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Video: Miss Universe Ireland Is a Scientist ‘Normalizing Black Women In Spaces’ They’re ‘Not Often Seen’

A viral tweet showing a Black scientist wearing cornrows while preparing plants to go into outer space for NASA is turning heads and sparking a discussion about Black women in STEM.

“I had no idea it would go viral, I tweet often about representation, especially in the work that I do. It was really lovely to see the dialogue and conversation it ignited,” Fionnghuala “Fig” O’Reilly said.

O’Reilly, 29, regularly posts on social media showing herself working on science-related projects. The Irish-African-American — her mother is African-American and her father is Irish — carries many titles including an actress, model, television correspondent, scientist and 2019 Miss Universe Ireland, the first woman of color and Black woman to represent the country during the international pageant competition.

O’Reilly says she is using her platform to spotlight the importance of diversity in science, technology, engineering and math fields.

“I was very happy that this conversation around representation and normalizing Black women in spaces we’re not often seen is being had on a really large scale,” O’Reilly said of her viral tweet.

Fionnghuala O’Reilly prepares plants for NASA space mission. (Photo: Facebook/FigOrielly)

As O’Reilly was gaining a better understanding of her own place in the world, she also discovered a newfound passion, a love of science and math. As a teenager growing up in California, one of her high school teachers encouraged her to participate in the Math and Science Honors Academy at the University of California at Berkeley over the summer.

“This program exposed me to this entire world that I knew nothing about, and I found my passion,” O’Reilly said.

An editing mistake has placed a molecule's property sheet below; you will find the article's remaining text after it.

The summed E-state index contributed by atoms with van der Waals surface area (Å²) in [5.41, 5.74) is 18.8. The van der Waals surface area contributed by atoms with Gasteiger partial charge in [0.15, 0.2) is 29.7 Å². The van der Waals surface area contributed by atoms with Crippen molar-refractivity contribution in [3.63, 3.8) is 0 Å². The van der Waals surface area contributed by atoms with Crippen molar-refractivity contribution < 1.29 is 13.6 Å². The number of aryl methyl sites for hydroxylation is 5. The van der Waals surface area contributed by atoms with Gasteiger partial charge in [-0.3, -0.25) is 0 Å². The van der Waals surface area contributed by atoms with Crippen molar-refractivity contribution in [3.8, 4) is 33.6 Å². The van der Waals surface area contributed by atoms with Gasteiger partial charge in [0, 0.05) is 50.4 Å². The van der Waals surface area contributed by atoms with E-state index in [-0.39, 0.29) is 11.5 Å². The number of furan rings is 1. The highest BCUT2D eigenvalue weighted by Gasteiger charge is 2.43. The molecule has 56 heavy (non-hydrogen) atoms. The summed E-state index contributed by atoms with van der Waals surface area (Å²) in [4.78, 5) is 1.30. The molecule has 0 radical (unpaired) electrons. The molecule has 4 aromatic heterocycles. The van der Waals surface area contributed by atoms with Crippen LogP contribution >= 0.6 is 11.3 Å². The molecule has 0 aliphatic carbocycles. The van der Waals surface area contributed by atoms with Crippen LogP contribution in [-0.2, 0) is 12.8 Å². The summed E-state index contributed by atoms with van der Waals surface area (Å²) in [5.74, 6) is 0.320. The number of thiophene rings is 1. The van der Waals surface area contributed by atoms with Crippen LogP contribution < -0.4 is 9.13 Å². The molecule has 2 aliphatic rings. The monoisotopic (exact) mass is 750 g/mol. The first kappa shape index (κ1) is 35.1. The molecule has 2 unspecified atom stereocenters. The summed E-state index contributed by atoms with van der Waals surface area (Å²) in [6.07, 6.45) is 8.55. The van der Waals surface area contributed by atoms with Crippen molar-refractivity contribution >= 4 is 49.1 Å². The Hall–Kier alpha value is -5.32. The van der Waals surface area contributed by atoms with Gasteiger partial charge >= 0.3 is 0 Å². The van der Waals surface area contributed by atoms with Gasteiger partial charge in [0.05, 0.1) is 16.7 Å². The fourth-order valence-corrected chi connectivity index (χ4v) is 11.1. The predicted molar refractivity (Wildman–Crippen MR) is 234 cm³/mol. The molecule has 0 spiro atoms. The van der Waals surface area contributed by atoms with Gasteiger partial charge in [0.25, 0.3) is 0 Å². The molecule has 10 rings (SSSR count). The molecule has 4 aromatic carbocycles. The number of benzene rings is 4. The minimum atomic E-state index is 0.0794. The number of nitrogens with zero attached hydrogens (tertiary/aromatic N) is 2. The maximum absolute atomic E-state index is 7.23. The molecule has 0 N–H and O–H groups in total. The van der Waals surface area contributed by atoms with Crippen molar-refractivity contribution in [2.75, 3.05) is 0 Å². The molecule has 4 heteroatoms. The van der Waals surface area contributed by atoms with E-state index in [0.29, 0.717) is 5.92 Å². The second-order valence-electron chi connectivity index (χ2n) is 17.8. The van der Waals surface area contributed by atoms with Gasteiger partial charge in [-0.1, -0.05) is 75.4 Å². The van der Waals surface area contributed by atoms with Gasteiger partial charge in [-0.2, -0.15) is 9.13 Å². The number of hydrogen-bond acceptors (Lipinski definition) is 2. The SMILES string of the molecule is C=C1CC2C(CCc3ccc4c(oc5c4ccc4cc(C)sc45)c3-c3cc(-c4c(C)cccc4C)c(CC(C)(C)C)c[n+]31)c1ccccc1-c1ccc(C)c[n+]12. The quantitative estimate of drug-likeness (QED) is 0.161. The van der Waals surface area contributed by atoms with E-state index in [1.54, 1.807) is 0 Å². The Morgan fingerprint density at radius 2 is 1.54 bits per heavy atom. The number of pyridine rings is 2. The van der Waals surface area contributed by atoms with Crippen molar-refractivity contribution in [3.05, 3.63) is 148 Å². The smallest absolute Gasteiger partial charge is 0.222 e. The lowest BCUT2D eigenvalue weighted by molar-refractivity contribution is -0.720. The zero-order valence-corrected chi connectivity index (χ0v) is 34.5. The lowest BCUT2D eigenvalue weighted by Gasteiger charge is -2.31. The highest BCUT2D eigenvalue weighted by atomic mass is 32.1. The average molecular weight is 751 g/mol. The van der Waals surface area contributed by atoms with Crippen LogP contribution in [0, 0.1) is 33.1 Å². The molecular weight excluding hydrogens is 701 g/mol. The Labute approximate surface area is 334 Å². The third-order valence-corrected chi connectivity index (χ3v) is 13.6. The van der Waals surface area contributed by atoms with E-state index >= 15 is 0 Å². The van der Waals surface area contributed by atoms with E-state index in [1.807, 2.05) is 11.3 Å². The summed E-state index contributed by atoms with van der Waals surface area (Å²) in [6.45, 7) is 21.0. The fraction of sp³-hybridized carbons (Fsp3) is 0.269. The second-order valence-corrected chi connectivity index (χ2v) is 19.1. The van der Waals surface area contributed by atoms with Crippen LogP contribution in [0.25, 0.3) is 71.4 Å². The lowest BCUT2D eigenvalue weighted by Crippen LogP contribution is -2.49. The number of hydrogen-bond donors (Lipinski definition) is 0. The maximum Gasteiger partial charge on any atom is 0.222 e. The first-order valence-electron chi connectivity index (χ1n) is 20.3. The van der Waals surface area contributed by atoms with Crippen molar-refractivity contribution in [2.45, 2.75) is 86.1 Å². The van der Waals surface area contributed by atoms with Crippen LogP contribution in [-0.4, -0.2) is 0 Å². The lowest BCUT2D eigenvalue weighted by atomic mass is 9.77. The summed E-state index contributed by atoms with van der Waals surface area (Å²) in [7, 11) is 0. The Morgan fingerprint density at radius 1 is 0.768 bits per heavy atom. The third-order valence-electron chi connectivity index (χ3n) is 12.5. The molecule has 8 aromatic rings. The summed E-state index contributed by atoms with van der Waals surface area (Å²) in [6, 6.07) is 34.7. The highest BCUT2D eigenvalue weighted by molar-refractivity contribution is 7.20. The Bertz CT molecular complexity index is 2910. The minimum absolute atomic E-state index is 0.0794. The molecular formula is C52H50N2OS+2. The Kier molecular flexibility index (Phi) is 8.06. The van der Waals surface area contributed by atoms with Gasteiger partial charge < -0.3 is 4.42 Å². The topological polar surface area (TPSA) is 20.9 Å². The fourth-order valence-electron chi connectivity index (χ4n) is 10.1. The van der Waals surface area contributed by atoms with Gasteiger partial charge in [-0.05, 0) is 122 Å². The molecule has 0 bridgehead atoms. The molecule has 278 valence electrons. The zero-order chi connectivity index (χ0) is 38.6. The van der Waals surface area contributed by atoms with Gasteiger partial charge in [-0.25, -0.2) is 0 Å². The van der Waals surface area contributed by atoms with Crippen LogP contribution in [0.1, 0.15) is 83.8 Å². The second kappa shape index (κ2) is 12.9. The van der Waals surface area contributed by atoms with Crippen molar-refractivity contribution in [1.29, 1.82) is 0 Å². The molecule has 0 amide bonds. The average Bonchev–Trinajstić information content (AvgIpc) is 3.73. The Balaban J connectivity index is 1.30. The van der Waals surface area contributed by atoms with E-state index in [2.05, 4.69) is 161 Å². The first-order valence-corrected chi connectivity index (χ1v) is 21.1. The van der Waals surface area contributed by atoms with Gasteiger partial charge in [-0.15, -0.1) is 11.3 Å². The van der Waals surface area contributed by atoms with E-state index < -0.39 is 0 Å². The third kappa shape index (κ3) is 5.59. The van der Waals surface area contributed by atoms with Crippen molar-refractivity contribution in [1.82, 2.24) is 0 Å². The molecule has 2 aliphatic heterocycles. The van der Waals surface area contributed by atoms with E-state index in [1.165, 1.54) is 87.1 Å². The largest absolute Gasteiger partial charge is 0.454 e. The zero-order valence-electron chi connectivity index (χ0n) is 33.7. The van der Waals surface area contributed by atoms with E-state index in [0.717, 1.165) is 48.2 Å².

O’Reilly continued her engineering pursuits in college. She was accepted into George Washington University to study systems engineering.

It was during her tenure at George Washington University that O’Reilly was able to tap into another long-time passion of hers, fashion.

“I’ve always loved fashion. I’ve always loved beauty. I’m definitely a glam girl,” she said.

Fionnghuala O’Reilly participating in 2012 George Washington University Miss Freshman Pageant. (Photo: GW Hatchet)

Little did O’Reilly know her passions were on track to converge. In 2012, O’Reilly competed for the George Washington University’s Miss Freshman Pageant. Since she was in ROTC at the time, she performed the manual rifle drill during the pageant as her special talent. She was crowned the winner.

“It felt like for the first time, I was bridging the gap between all of these various interests that I have, and I got to do something good with that,” O’Reilly said.

After graduating from George Washington University with an engineering degree and a pageant victory under her belt, she moved to Ireland.

Her understanding of her place as a Black woman with a passion for STEM and pageantry helped motivate her to compete in the 2019 Miss Universe competition which she won.

“I am so very proud to be the first Black woman to represent Ireland at Miss Universe,” O’Reilly said.

Fionnghuala O’Reilly as 2019 Miss Universe Ireland. (Photo: Facebook/FigOrielly)

O’Reilly says she used her elevated platform to continue drawing attention to the increasing need for diversity in STEM, particularly from Black women.

As the history-making pageant winner turned heads with her beauty and advocacy, her career more closely related to her engineering degree landed her opportunities with NASA working as a datanaut, which is a data scientist.

In 2020, O’Reilly joined the CBS “Mission Unstoppable” science program spotlighting women scientists across the U.S.

She also founded a tech startup called Space to Reach. The program is focused on helping Black and brown women in STEM get STEM jobs. The program formally launches in January.

O’Reilly’s staunch push for diversity in STEM is heightened by the data. Black people make up 9 percent of the overall STEM workforce, according to Pew Research.

Salary disparities run deep in STEM careers, with Black women often paid the least. Pew Research also found Black women working in STEM made $57,000 on average, compared against white men who averaged $90,600 and Asian men averaging $103,300.

The layered conversations circulating online surrounding diversity in STEM and the need for more Black women are a delight for O’Reilly, who aimed to use her platforms to foster such dialogues. O’Reilly says she is being approached with increased frequency by women and girls praising her efforts to spotlight Black women in STEM.

“Even with this viral tweet, I’ve gotten a lot of responses that makes me feel really good about this work and that it’s truly helping,” O’Reilly said gleefully praising her continued efforts to spotlight Black women in STEM.

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